09/01/2008 - 22:00

Mature age enrolments down

09/01/2008 - 22:00

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As student enrolments are finalised for the new academic year, Western Australian universities are on track to meet their targets, despite a continuing decline in the number of applications from mature aged students.

As student enrolments are finalised for the new academic year, Western Australian universities are on track to meet their targets, despite a continuing decline in the number of applications from mature aged students.

Curtin University of Technology expects to meet its target of 14,000 Commonwealth-supported places this year, which would be a 2.6 per cent increase on last year’s student intake.

However, Curtin director of student services and academic registrar, John Rowe, said the state’s buoyant economy had affected enrolments, particularly in the non-TEE or mature age market.

He said this had resulted in a steady increase in deferrals since 2004, when about 450 students deferred their studies.

That figure jumped to 720 last year and is expected to reach about 800 for this year’s intake.

“Only 40 to 50 per cent of students who defer end up coming back, so it has a big impact,” Mr Rowe said.

Edith Cowan University director of student services Glenda Jackson said that while first preferences from school leavers were up by 13 per cent on last year, applications from mature age students were down by 7 per cent.

Murdoch University deputy vice-chancellor (enterprise and international) Professor Gary Martin said the university had also experienced a decline in the number of applications from mature age students.

“The school leaver market has probably stayed the same, but the mature age market has plummeted,” he said.

Data from the Tertiary Institutions Service Centre (TISC) shows that, overall, applications from potential students have declined in recent years.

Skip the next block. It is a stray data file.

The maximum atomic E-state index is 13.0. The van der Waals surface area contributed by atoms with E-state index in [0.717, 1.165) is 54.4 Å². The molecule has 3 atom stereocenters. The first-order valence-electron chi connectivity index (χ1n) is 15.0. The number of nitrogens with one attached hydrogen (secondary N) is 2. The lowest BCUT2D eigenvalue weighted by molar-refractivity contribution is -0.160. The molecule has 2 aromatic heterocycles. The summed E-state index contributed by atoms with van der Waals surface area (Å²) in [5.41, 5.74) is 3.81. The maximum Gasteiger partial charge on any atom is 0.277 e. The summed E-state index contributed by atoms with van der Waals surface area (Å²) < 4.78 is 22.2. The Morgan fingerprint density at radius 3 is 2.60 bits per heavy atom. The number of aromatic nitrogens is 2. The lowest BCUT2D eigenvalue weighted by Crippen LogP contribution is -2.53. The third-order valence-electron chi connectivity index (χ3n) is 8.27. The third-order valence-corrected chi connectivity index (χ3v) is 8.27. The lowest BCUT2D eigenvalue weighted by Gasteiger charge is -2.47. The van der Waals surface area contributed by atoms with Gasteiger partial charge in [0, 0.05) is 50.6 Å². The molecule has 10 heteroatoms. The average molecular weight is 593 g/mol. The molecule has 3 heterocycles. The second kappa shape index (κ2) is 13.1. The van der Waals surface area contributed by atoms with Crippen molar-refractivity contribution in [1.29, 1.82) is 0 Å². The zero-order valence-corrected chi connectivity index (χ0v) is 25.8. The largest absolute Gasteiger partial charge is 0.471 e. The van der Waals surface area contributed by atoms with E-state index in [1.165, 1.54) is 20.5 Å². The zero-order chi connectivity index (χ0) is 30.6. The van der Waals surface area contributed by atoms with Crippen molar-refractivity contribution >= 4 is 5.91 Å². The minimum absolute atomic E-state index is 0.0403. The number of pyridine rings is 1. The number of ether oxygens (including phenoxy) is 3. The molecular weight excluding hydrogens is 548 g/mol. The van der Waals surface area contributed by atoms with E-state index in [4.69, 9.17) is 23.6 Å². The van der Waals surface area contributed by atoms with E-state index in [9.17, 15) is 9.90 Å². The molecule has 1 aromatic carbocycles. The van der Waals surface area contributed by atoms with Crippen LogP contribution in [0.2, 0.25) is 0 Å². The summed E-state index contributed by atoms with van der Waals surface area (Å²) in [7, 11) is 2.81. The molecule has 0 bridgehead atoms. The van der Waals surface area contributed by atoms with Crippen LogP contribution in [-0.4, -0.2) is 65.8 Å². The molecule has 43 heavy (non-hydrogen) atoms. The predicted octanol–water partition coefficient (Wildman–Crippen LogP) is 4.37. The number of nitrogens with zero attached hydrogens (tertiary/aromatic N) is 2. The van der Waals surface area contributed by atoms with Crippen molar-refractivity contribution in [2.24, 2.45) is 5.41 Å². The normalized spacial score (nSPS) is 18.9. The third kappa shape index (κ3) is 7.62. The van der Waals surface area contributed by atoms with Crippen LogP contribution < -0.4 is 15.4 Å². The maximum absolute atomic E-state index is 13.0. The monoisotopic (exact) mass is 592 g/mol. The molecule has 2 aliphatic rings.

Since 2005, the number of first preferences received by TISC has fallen significantly, from 20,273 to 17,650 for the 2008 intake.

However, Professor Martin said while applications through TISC were declining, the data did not account for increasing mid-year enrolments.

Murdoch had a record number of mid-year enrolments in 2007, with 1,000 students joining the university for semester two.

This represented a 10-fold increase since 2004.

“What tends to be happening is that students are taking advantage of more flexible entry times, which is not captured through TISC,” Professor Martin said.

Murdoch has increased its student intake in recent years, from 8,947 in 2004, to 10,074 last year.

Despite the decline in mature age applications, universities are experiencing an increase in demand for certain course areas, particularly for mining related disciplines such as engineering.

Murdoch’s first preference applications for engineering increased by a third this year, from 60 to 90, while at Curtin University, engineering courses are on track to meet a growth target for enrolments of 4 per cent.

Curtin’s first preference applications for engineering are up 17 per cent on last year.

Applications for geology at the university are also higher this year, with a 22 per cent increase in first preferences.

At the University of Western Australia, first preferences for engineering courses have also increased, with the university receiving extra funding for an additional 50 places in the discipline this year.

UWA’s admissions centre manager Wayne Betts said the new places had been granted due to an increase in demand over the past few years.

Mr Betts said the university expected to make a record number of offers this year, with enrolments on track to reach 3,200.

While first preferences from school leavers had increased by 2 per cent, mature age applications were down 10 per cent, although Mr Betts said the cohort only made up a quarter of total enrolments.

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